This article is written by Shawn M. Herron, the author of Louisville’s Alma Kellner Mystery
The loss of a child is the ultimate tragedy for loving parents. When a child disappears without a trace, the pain is immeasurably greater. This was the heartbreak faced by the parents of young Alma Kellner when she vanished without a trace in December, 1909. For months, her parents, her siblings and her extended family lived in limbo, hoping and praying that she would return to them. Those hopes were dashed when almost six months later, her pitiful remains were located within a few hundred feet of where she was last seen. This set in motion a dramatic search for her killer that led a lone police detective across the United States and beyond.
The Alma Kellner disappearance and murder is a story of fear, the fear all parents have for the safety of their children, the fear of a community for a missing child, and then her killer lurking in their midst. Now, with stranger danger, Amber Alerts, tracking devices and a never-ending news cycle, it is still a parent’s worst nightmare, the worry about their child being abducted, assaulted and murdered. But the early 1900s were a time where young children were accustomed to walking around a neighborhood alone and unsupervised, to school, to church, to the home of a playmate or family member, safety watched over by all the adults who would speak and wave to a child they might see daily. It was a time when they could be expected to be safe and secure while doing so, and the rare case of a missing child would have sent horror through the citizens of Louisville in the pre-World War I era.
When I discovered the story of Alma Kellner’s disappearance, I had already been involved in volunteer search and rescue for many years and had worked a number of missing children cases. In search and rescue, we have the mantra, search is the classic mystery. Most, fortunately, ended quickly and happily, with the child being found safe. A few, unfortunately, did not. Across the United States, there are still the occasional cases of missing children ultimately being found deceased by accident or homicide, or simply never found at all, leaving family in the torture of limbo.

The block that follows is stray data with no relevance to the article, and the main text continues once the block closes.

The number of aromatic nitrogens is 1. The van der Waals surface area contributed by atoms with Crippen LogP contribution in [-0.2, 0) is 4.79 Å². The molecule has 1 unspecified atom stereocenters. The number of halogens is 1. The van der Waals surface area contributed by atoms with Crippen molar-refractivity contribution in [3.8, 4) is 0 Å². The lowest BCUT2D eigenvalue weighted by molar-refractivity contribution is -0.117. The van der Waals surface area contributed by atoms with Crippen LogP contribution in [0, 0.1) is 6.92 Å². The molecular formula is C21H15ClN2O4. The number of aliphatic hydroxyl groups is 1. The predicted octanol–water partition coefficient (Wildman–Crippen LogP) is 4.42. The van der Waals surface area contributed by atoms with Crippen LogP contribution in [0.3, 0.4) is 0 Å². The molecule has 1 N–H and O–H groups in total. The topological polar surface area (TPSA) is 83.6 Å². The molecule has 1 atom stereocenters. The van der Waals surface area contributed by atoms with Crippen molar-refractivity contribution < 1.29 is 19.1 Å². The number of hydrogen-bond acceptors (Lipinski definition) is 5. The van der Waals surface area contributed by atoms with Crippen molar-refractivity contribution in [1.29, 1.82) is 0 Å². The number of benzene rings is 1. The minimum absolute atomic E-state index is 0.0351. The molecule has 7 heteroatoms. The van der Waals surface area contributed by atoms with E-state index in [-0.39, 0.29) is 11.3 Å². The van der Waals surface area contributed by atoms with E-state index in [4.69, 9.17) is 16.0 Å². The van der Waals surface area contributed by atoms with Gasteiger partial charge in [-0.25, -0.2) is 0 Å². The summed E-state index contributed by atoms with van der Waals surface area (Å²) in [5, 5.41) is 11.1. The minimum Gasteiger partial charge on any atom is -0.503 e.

Like any mystery, when I first ran across the Kellner family heartbreak while roaming through old newspaper articles, looking for interesting stories, I was intrigued. I did not know what had happened or how the story would end. The purely fortuitous discovery of Wendling’s trial transcript, a document that under normal circumstances would have long ago disappeared, in the University of Notre Dame’s archives, gave insight into what the jury had before them in making the decision to convict Wendling of the murder. The story of the Kellner and Wendling families was revealed just as it is in any such murder case, through research and investigation. And just like a modern, current criminal case, as the newspaper detailed the facts first of the disappearance, then of the long wait, the discovery and the cross-country chase for the suspect, what we now know was not known to the participants at the time. They could only take each day at a time, waiting anxiously for new information to be learned and revealed. The newspaper readers in Louisville certainly followed the daily events in the case avidly and were relieved when the suspect was apprehended and returned to Louisville, to face justice.
But did the actual killer face a Jefferson County jury? In Louisville’s Alma Kellner Mystery, I have attempted to, given the 100 and more years that have passed since the events and the loss of what little physical evidence was available, to give readers at least some sense of the facts as known at the time, and some enlightenment for the jury’s decision in the case. As is the case even now, in a high-profile murder case, we soon lose any sense of the victim, more so when that victim is a young child, amorphous and unknown to all but her family, and the accused killer soon takes center stage. That is simply unavoidable. I leave it up to the reader to decide, however, if looking back, through what was learned later, both in a possible alternate suspect, and in the behavior of the suspect after he was convicted, whether the man who was convicted, Joseph Wendling, did, in fact, steal away, and ultimately murder young Alma Kellner from where she knelt in prayer.